A quarter of global shoppers indicate they have made ‘some' do-it-yourself/home improvement purchases online in the last 12 months. Only 16% of shoppers say they complete most or all of their do-it-yourself/home improvement purchases online. 52% of Swiss shoppers researching do-it-yourself/home improvement items prefer to do their research in store — by far the largest percentage for any country.

Over a third of shoppers in Italy (36%), Poland (36%), Hungary (36%) and the UK (35%) prefer to do their research for this category online via PC. In both China and Thailand 18% of shoppers researching do-it-yourself/home improvement items prefer to do this online via mobile/smartphone — the largest percentage whilst only 3% of shoppers in Russia, France and Belgium used their mobile/smartphones.

Shoppers in Belgium (71%), Canada (64%) and Switzerland (65%) are most likely to purchase do-it-yourself/home improvement items in store. China (34%) had the lowest percentage of shoppers purchasing this category in store.

Shoppers in China (52%), Poland (43%) and Italy (42%) are most likely to shop for Do-it-yourself/Home Improvement online with 20% of shoppers in China purchasing this category across both mobile/smartphone and PC. In Poland, the majority of online purchases are made via PC (33%).

Furniture and home ware

For furniture and home ware, 45% of global shoppers prefer researching purchases online, while 39% prefer to do their research in store. Of those that research online, 29% prefer doing it by PC, 8% by mobile/smartphone and 7% by tablet.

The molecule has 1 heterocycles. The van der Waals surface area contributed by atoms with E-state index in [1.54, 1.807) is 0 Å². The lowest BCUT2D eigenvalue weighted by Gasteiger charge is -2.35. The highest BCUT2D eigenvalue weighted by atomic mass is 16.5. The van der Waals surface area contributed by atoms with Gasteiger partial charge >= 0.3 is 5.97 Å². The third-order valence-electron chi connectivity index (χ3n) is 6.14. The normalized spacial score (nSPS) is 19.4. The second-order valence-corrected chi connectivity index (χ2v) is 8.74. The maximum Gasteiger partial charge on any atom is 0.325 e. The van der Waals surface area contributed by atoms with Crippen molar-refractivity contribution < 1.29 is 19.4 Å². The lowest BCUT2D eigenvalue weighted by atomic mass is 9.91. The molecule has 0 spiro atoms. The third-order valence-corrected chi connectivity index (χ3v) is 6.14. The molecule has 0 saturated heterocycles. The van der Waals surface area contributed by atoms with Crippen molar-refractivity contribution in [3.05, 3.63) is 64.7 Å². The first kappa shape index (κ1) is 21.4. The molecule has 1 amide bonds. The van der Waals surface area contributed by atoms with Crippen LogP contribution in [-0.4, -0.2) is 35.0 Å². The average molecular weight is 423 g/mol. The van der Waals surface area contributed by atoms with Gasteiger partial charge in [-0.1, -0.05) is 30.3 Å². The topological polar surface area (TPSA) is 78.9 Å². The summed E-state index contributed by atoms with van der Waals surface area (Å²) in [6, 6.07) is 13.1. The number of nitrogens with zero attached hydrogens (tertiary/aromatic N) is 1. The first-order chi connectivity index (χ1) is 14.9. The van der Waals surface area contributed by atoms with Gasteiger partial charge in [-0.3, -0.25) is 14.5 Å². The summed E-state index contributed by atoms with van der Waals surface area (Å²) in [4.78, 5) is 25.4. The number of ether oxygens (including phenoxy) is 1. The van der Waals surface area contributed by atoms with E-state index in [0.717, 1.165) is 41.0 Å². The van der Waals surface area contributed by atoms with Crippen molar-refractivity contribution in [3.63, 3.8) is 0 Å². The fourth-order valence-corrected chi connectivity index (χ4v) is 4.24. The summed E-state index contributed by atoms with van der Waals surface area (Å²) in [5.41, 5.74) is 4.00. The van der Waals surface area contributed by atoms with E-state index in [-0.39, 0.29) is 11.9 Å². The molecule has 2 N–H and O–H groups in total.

When purchasing furniture and home ware, 59% of global shoppers prefer to purchase in store, while 30% prefer to purchase online. Of those who prefer purchasing online, 18% prefer to use a PC, while 5% choose tablet and 5% mobile/smartphone.

Global shoppers are most likely to say they have made ‘some' furniture and home ware purchases online during the last 12 months (25%).

Almost half of shoppers in Belgium (49%) and Switzerland (49%) prefer doing their research for furniture and home ware purchases in store, while only 25% of shoppers in the UK prefer to research this way, the largest and smallest percentages respectively.

When it comes to researching online via PC, Brazilian shoppers lead the way with 41% using a PC. By contrast, shoppers in Thailand and the Middle East are the least likely to use a PC (just 15% and 16% respectively).

With regards to purchasing, shoppers in Canada, Belgium, Australia, South Africa and the US overwhelmingly preferred to purchase furniture and home ware in store with 70% choosing this option.

China (53%), Brazil (41%), Chile (41%) and UK (41%) shoppers were most likely to purchase furniture and home ware products online, with shoppers in Brazil mostly purchasing via PC (31%). When it comes to purchasing via mobile, shoppers in China were most likely out of all countries to do so (18%).

Grocery

Grocery is the product category with the highest percentage of shoppers both preferring to research (53%) and purchase (70%) in store.